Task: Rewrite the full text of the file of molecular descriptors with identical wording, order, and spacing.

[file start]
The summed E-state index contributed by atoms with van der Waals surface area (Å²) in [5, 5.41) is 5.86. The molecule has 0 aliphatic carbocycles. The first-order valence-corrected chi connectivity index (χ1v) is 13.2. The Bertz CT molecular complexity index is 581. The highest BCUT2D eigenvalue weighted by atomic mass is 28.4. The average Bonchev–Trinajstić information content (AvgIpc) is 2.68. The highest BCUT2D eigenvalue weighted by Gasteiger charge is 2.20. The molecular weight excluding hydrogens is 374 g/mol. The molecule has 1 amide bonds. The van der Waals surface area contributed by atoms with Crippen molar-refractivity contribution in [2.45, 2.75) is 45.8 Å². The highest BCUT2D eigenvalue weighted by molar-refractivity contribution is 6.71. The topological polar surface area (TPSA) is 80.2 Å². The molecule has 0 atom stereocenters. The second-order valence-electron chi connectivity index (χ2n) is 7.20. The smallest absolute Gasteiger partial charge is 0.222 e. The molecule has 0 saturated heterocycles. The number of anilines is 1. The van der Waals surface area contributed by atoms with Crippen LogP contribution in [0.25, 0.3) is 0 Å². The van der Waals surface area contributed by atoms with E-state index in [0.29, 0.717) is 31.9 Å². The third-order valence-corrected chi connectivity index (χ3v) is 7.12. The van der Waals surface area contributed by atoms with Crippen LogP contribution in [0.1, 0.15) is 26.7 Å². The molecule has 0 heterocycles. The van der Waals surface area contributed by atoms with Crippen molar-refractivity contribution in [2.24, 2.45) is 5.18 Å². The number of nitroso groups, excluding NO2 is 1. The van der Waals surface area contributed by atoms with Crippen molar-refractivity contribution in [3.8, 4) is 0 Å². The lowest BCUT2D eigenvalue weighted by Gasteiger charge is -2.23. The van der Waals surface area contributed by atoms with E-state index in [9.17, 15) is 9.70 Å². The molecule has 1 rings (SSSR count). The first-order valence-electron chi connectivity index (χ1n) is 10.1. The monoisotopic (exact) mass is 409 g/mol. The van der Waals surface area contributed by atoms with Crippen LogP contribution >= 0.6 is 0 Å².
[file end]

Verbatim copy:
The summed E-state index contributed by atoms with van der Waals surface area (Å²) in [5, 5.41) is 5.86. The molecule has 0 aliphatic carbocycles. The first-order valence-corrected chi connectivity index (χ1v) is 13.2. The Bertz CT molecular complexity index is 581. The highest BCUT2D eigenvalue weighted by atomic mass is 28.4. The average Bonchev–Trinajstić information content (AvgIpc) is 2.68. The highest BCUT2D eigenvalue weighted by Gasteiger charge is 2.20. The molecular weight excluding hydrogens is 374 g/mol. The molecule has 1 amide bonds. The van der Waals surface area contributed by atoms with Crippen molar-refractivity contribution in [2.45, 2.75) is 45.8 Å². The highest BCUT2D eigenvalue weighted by molar-refractivity contribution is 6.71. The topological polar surface area (TPSA) is 80.2 Å². The molecule has 0 atom stereocenters. The second-order valence-electron chi connectivity index (χ2n) is 7.20. The smallest absolute Gasteiger partial charge is 0.222 e. The molecule has 0 saturated heterocycles. The number of anilines is 1. The van der Waals surface area contributed by atoms with Crippen LogP contribution in [0.25, 0.3) is 0 Å². The van der Waals surface area contributed by atoms with E-state index in [0.29, 0.717) is 31.9 Å². The third-order valence-corrected chi connectivity index (χ3v) is 7.12. The van der Waals surface area contributed by atoms with Crippen LogP contribution in [0.1, 0.15) is 26.7 Å². The molecule has 0 heterocycles. The van der Waals surface area contributed by atoms with Crippen molar-refractivity contribution in [2.24, 2.45) is 5.18 Å². The number of nitroso groups, excluding NO2 is 1. The van der Waals surface area contributed by atoms with Crippen molar-refractivity contribution in [3.8, 4) is 0 Å². The lowest BCUT2D eigenvalue weighted by Gasteiger charge is -2.23. The van der Waals surface area contributed by atoms with E-state index in [9.17, 15) is 9.70 Å². The molecule has 1 rings (SSSR count). The first-order valence-electron chi connectivity index (χ1n) is 10.1. The monoisotopic (exact) mass is 409 g/mol. The van der Waals surface area contributed by atoms with Crippen LogP contribution >= 0.6 is 0 Å².